Course Insight: St. Jude Classic
The PGA Tour heads to Memphis, Tennessee this week for the FedEx St. Jude Classic and the final stop before next week’s U.S. Open at Erin Hills. Six of the top-25 Players in the World are in the field at TPC Southwind, including No. 9 Rickie Fowler, No. 12 Adam Scott, No. 22 Brooks Koepka, and defending champion Daniel Berger. TPC Southwind is a par-70, 7,244 yard track that won’t serve as an appetizer for the U.S. Open the same way the Golf Club of Houston does for Augusta National, but Southwind is still a great test of golf from tee to green.
Hitting fairways and par-4 scoring will be instrumental in determining a winner. Distance off the tee will help some, but there are only two par-5s on the course and both are reachable by almost every player in the field. Gnarly Bermuda rough, narrow fairways, more than 90 bunkers, and 10 water hazards are the main protections on Southwind. Greens are fast and firm, running about 12 on the Stimpmeter, and can be tough to hold on longer approach shots. Historically Southwind ranks inside the 15 most difficult courses the players see every year.
There’s a definite reward to accuracy off the tee at Southwind. Fairways are seeded with Zoysia grass, which is velvety, mat-like grass that almost replicates hitting off a tee. Driver off the deck would be effortless here if it was needed, as the ball will sit up perfectly. There are plenty of bail out spots on the course, but players who opt for these areas will be punished with significantly more problematic next shots.
Southwind’s feature holes include the ticklish, par-4, 457 yard 9th, the signature par-3, 157 yard 11th, the heavy-hitting, par-3, 239 yard 14th, and the demanding par-4, 453 yard 18th. No. 9 plays slightly downhill into a large green protected by water in the front, and two bunkers in the back. The hole doglegs right, making a tee shot on the right side of the fairway preferable for best angles on approach. A large tree on the right could potentially block shots into the green. Hole No. 9 ranked in the middle of Southwind’s toughest holes last year, giving up 77 birdies while dishing out 93 bogeys or worse.
No. 11 draws inspiration from Pete Dye’s iconic island green at TPC Sawgrass. Like the 17th at Sawgrass, No. 11 requires a short iron over water to an island green with a small pot bunker that guards the front. The 11th isn’t as dramatic as its sibling hole at Sawgrass, but it can be just as wicked, especially if players misjudge the wind. Last year it surrendered 67 birdies and handed out 70 bogies or worse. The 14th was the most difficult par-3 on the course last year giving up only 54 birdies but handing out 96 bogeys or worse. It requires a full carry over water to a severely undulating green. Hitting the green will be a challenge, and the intimidating visual can play tricks on even the strongest minds.
GPS View of Hole No. 18 from the 18Birdies App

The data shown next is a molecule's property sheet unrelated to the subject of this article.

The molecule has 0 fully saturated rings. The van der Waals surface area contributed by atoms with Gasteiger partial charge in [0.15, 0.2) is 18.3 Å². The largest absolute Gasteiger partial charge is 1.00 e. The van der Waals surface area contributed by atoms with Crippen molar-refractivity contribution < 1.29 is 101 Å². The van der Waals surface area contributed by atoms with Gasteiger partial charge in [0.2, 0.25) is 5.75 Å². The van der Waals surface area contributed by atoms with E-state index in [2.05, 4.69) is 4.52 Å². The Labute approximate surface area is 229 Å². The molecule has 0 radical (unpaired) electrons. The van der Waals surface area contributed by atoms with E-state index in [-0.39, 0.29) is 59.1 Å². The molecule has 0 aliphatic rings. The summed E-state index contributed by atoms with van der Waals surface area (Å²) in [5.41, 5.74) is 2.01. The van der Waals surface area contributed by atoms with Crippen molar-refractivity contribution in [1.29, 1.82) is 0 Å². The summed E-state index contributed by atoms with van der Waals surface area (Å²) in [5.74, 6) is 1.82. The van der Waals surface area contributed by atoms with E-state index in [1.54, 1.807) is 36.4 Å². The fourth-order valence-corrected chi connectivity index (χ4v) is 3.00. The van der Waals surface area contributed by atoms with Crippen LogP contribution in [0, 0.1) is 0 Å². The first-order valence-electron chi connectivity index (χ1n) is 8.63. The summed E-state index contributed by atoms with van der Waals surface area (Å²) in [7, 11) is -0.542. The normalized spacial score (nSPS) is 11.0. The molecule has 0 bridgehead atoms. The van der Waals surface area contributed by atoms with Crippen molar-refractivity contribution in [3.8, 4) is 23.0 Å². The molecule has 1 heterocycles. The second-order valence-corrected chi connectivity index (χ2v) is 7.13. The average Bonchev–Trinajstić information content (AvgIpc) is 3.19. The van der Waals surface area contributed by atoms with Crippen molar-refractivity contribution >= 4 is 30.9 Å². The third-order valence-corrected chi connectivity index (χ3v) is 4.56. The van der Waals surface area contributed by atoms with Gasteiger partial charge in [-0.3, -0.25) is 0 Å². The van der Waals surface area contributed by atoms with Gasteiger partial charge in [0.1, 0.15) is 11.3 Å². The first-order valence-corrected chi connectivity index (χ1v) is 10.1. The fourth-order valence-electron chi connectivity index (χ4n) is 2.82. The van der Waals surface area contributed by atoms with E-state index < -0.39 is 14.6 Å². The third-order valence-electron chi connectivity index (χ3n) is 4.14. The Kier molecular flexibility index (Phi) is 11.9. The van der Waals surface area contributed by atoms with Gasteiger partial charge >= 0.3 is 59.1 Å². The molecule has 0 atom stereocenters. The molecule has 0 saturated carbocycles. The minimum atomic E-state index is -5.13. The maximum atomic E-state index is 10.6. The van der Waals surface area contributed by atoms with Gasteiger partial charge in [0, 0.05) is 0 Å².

No. 18 is a demanding and difficult dogleg-left finishing hole with water down entire left side. Because the fairway narrows and is pinched by water on the left and two bunkers on the right, some players will likely use hybrid or wood off the tee to fit in the fairway. Spectator mounds surround a medium-sized green, making it hard to get up and down, and even harder to make birdie. Last year the 18th was Southwind’s fourth most difficult hole, surrendering 62 birdies while handing out 106 bogies or worse.
Players To Watch
Watch for Rickie Fowler to come out and play some extremely aggressive golf this week. Fowler’s the highest-ranked player in the field which should give him an extra bit of confidence, and he’s ranked 14th in driving accuracy on Tour this season, which is a huge advantage at Southwind. Fowler already has five top-10 finishes this year, including a victory, solo 2nd, and solo 3rd and if he puts together another solid performance this week, he’ll be one of my favorites next week at Erin Hills. Expect another top-10 finish for Rickie.
Brooks Koepka hasn’t won on Tour in more than two years, but he’s piled up a bunch of runner-up finishes, including a T-2 here last year with Phil Mickelson. Koepka, however, hasn’t been as sharp with his iron play this season compared to last season. He’s ranked 143rd on Tour in Greens-In-Regulation, and he’s even worse in Par-4 Scoring, ranked 171st this year. Koepka’s length off the tee will always make him dangerous, but if he’s not hitting fairways that won’t translate to scoring. Even in this arguably watered-down field, look for Koepka to finish outside the top-20.
Many players this week will be looking to fine-tune their game for the U.S. Open and Graeme McDowell is certainly one of them. But G-Mac’s also completely focused on winning St. Jude. McDowell’s hasn’t picked up a single top-10 finish in 12 starts this season, and the 2010 U.S. Open champion’s overall performance has been spotty at best. However, Southwind is a perfect course for him to flourish. McDowell’s ranked 7th on Tour in Driving Accuracy, 4th on Tour in Putts Per Round, and 14th on Tour on Approach from 150 to 175 yards out, which most of his approach shots will come from this week. McDowell won’t be a popular pick to win, but he should be.